Give respect, get respect

"Movies: They're worth it!" In a move to educate those darn thieving kids and their evil P2P file-sharing networks which are used to trade ripped movies, the MPAA has launched a public service campaign to explain, in layman's terms, why violating their copyrights is wrong. …Yes, these are the same people who have just brought us an entire summer of bloated sequels, shameless celebrity vehicles and uninspired hack-work. Respect!
posted by Down10 on Aug 3, 2003 - 81 comments

Audiopad:Haptic electronic music interface

Intriguing new haptic interface for creating electronic music.
posted by anathema on Aug 1, 2003 - 7 comments

Searching for Valerie Plame

Search the New York Times website for any occurrence of the words "Valerie Plame" during the last week...and you'll find nada, zilch, zip. The so-called "paper of record" has remained totally mum on what may be one of the biggest scandals of the Bush administration yet. You can read about it at Newsday, CBS, Time, and The Nation, and it's been mentioned on NBC... but not a word from the New York Times (save for a reference to it last week by syndicated columnist Paul Krugman, and a wire service story today; neither of those pieces mentions Plame by name). The Times' news and editorial divisions are asleep at the switch on this story. Maybe the Jayson Blair scandal was a distraction from the deeper problem: a paper that is so concerned with being balanced and respectable, it refuses to cover any politically controversial stories. You can e-mail letters@nytimes.com to ask why the Valerie Plame news blackout. Or just click this link a few dozen times to send 'em a message.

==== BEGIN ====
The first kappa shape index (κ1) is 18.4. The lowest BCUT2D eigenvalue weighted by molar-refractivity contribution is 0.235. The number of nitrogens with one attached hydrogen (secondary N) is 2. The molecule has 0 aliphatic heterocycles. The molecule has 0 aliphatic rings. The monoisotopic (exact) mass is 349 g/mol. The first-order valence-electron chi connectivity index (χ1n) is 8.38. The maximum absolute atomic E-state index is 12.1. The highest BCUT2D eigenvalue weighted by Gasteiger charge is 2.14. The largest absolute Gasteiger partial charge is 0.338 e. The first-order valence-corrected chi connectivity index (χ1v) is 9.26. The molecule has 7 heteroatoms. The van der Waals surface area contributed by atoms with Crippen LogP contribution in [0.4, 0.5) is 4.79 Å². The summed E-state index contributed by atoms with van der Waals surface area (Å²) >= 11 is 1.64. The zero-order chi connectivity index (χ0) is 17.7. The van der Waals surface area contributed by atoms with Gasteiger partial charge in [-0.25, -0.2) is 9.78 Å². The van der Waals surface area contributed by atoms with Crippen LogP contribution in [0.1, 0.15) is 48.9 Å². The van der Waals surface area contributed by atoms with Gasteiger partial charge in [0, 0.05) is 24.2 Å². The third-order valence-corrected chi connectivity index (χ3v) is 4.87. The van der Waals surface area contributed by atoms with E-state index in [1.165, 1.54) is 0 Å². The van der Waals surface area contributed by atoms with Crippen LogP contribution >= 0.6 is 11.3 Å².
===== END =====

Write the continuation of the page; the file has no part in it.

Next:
posted by Artifice_Eternity on Jul 25, 2003 - 38 comments

It's not censorship if it doesn't work

GOP Warns TV Stations Not to Air Ad Alleging Bush Mislead the Nation Over Iraq They claim that the ad itself is dishonest, and cite the obligation of broadcast outlets to be free of misleading information. “Such obligations must be taken seriously. This letter puts you on notice that the information contained in the above-cited advertisement is false and misleading; therefore, you are obligated to refrain from airing this advertisement.” Despite the implicit threats, only one station has refused to run the ad, a Fox station.
posted by Ignatius J. Reilly on Jul 23, 2003 - 74 comments

When Oliver Willis talks the blogosphere listens

Oliver makes the mainstream media!
posted by Fenriss on Jul 23, 2003 - 34 comments

iraq media blackout?

deadly weekend in iraq this weekend was a particularly bad one in iraq, with numerous american deaths and casualties ... yet there is barely a mention of the death toll in the media (check washington post, ny times, drudge, etc. etc.) this morning. is something going on here? or are editors and the american public bored with the story? - i had to dig for the links in this post.